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Stroke & Cerebrovascular Center

Research – Clinical Trials

Ischemic Stroke Research Trials

Principal Investigator:  Carlos S. Kase, MD
Co-Investigators:  Viken Babikian MD, Jose Romero MD, Aleksandra Pikula MD, Thanh Nguyen, MD
Coordinator:  Helena Lau, RN, MSPH; 617.414.1171


IRIS: Insulin Resistance Intervention after Stroke Trial

Summary:  Pioglitazone is a medication that improves insulin resistance, and is approved by the FDA for diabetes. Insulin resistance is a condition in which insulin, a normal human hormone, does not work effectively because the body is resistant to its effects. Insulin resistance can lead to diabetes and is thought to cause blood vessel disease, including stroke and heart attack in patients with and without diabetes.

Purpose:  This study is designed to find out if a diabetes medication, pioglitazone, helps prevent recurrent stroke or heart attack among patients who have recently had a stroke or TIA.

More information on IRIS.

SPS3: Secondary Prevention of Small Subcortical Strokes

Summary:  One type of stroke, called "lacunar stroke," affects the deep, inner part of the brain causing small pea-sized areas of damage due to blockage of small blood vessels there. Aspirin is the standard treatment for this type of stroke. Clopidogrel is another medicine doctors' use for stroke prevention. Both of these medications prevent platelets from clumping together with other platelets leading to "clots" that can in turn cause stroke.

Purpose:  This study is investigating whether using aspirin and clopidogrel together is more effective than using aspirin alone in preventing another stroke. At the same time, this study is also investigating what blood pressure level is optimal for preventing another stroke and maintaining brain functions such as thinking ability.

More information on SPS3.

DIAS-4: Desmoteplase in Ischemic Stroke

Summary:  An ischemic stroke is caused by a blockage, called a clot, in an artery that supplies blood to the brain. This obstruction results in a loss of blood flow to the affected area of the brain. The goal of drug therapy used to treat this condition is to dissolve the clot, thereby opening the blood vessel and restoring blood flow to the brain.

At this time, there are no FDA-approved medications to dissolve or remove the blood clot in patients that seek help greater than 4 ½ hours after the onset of their stroke symptoms. The purpose of this research study is to determine whether the investigational drug Desmoteplase is effective in the treatment of ischemic stroke when administered 4.5 to 9 hours after symptoms begin. Desmoteplase is being studied worldwide for its use in the treatment of individuals with stroke.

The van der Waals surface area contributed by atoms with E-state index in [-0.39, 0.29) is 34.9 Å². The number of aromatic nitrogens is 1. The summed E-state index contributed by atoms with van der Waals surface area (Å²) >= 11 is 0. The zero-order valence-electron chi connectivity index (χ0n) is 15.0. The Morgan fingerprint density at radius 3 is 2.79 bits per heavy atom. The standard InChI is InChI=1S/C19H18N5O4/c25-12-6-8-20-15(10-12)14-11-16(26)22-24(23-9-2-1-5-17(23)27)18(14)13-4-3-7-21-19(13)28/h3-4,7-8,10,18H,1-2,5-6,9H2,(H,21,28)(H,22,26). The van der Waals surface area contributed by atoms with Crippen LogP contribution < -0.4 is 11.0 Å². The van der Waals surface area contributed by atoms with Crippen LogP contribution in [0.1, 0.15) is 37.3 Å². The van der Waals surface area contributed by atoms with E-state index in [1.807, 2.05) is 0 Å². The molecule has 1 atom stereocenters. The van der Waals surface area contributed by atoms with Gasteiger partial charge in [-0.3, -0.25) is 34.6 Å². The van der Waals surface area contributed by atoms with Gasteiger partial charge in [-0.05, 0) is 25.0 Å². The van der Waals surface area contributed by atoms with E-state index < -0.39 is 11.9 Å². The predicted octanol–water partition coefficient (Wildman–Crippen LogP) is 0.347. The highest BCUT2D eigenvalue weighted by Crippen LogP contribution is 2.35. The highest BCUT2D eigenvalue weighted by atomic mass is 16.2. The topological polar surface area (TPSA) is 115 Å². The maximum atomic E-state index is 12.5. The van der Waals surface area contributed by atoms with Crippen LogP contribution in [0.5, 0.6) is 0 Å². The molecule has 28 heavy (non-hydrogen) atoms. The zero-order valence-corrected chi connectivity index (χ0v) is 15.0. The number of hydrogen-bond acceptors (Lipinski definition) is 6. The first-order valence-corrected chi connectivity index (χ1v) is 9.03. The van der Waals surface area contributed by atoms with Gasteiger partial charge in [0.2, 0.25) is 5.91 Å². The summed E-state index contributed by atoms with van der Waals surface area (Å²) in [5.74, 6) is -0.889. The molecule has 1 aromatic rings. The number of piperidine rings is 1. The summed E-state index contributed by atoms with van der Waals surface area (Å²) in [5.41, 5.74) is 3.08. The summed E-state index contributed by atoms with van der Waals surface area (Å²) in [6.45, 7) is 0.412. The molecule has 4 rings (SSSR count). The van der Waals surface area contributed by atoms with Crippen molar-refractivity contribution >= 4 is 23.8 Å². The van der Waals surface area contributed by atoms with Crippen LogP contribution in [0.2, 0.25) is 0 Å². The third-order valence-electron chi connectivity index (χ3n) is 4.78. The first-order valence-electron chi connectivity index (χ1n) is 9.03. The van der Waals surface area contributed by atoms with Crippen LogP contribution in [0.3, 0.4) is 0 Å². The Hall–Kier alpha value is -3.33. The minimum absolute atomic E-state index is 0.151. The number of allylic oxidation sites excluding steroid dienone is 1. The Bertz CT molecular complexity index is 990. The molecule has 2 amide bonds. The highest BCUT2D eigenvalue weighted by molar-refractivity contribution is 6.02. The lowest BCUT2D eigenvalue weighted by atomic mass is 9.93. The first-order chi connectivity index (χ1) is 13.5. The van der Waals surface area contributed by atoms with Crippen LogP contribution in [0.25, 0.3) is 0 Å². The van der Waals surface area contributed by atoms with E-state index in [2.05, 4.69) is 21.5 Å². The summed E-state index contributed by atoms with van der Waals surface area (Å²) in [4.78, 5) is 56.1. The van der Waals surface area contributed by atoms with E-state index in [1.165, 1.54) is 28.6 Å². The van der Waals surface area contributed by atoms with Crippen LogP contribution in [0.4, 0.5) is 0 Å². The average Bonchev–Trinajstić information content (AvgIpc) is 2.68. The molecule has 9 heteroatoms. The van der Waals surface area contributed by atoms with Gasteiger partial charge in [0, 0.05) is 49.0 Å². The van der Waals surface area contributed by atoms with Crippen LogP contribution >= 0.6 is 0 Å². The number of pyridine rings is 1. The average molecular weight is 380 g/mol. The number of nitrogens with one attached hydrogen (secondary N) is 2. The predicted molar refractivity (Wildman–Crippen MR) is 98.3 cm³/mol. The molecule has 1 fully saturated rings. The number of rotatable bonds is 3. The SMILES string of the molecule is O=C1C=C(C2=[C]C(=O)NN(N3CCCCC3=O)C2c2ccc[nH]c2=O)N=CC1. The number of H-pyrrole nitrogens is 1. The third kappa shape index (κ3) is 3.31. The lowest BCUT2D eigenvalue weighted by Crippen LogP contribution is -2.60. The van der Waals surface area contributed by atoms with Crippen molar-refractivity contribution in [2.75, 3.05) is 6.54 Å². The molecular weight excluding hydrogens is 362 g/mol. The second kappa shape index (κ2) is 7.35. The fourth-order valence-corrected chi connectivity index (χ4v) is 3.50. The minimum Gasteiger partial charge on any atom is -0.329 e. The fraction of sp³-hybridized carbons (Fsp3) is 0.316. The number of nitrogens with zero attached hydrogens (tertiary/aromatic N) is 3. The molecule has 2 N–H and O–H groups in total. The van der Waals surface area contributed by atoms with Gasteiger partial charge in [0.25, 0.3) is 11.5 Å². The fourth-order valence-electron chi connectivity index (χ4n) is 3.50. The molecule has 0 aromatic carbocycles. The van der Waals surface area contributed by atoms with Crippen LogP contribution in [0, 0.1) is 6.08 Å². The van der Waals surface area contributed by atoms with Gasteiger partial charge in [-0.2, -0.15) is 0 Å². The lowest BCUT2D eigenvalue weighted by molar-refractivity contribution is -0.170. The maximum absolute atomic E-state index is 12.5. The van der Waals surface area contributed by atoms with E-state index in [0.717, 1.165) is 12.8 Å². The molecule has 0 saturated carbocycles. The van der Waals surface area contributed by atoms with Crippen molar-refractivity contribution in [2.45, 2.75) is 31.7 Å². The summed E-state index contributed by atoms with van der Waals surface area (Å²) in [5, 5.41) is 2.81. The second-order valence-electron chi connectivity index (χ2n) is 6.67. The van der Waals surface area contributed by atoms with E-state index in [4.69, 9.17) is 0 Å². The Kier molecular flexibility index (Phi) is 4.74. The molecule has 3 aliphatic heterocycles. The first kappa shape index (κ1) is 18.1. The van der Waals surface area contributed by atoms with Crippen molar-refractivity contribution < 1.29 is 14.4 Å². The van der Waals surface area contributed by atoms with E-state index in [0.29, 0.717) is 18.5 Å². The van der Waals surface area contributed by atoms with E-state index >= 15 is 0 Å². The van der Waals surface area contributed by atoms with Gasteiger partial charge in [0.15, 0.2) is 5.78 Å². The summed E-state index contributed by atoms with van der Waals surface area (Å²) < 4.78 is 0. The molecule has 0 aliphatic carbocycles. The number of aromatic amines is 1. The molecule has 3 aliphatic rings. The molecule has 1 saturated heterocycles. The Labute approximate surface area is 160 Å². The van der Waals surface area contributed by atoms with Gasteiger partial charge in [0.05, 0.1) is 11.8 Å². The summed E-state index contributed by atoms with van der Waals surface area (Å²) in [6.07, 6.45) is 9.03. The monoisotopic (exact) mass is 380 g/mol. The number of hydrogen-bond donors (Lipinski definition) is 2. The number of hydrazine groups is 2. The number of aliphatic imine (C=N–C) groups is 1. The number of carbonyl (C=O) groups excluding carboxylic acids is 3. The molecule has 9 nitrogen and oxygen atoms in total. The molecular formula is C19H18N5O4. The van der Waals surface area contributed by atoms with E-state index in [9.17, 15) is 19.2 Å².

More information on DIAS-4.

POINT: Platelet-Oriented Inhibition in New TIA and Minor Ischemic Stroke

Summary: A temporary loss of blood flow in the brain can cause sudden and brief disturbances in how the brain functions. This temporary loss is called a TIA (transient ischemic attack). During the TIA episode a person can have stroke-like symptoms for as long as 24 hours, after which the symptoms disappear completely. A TIA is often seen as a warning sign that a person might have a true stroke in the future if nothing is done to prevent it. In a true ischemic stroke, blood supply to part of the brain is decreased, leading to dysfunction of the brain tissue in that area. Clopidogrel (also known by the brand name Plavix®) is a type of medication called an antiplatelet drug, and it works by helping to keep platelets (small blood cells needed for normal blood clotting) in the blood from sticking together and forming harmful blood clots. This helps your blood flow more easily, and provides more protection against a future heart attack or stroke. Clopidogrel is approved for the prevention of a second stroke or TIA.  Aspirin has also been shown to be effective in helping to prevent a second stroke or TIA. 

Purpose: The purpose of this study is to determine the safety and effectiveness of the combination of low-dose aspirin and clopidogrel in reducing the risk of stroke, heart attacks and other complications in patients who have just had a transient ischemic attack or minor ischemic stroke.

More information on POINT.


Participation in these clinical research trials is voluntary. Patients are provided with complete information of the study, its rationale, risks and benefits of participating. There is no discrimination against patients who decline participation in a study. The study pays for all costs incurred as a result of participation.

The stroke service research coordinator is Helena Lau, RN. You can reach her by dialing 617.414.1171.



Call: 617.638.8456
Fax: 617.638.8465
Email: stroke@bmc.org

Boston Medical Center
Department of Neurology
Shapiro Center
7th Floor, Suite 7B
725 Albany Street
Boston, MA 02118

For Research Information

Contact Helena Lau,
Call: 617.414.1171
Fax: 617.638.5354
stroke@bmc.org or

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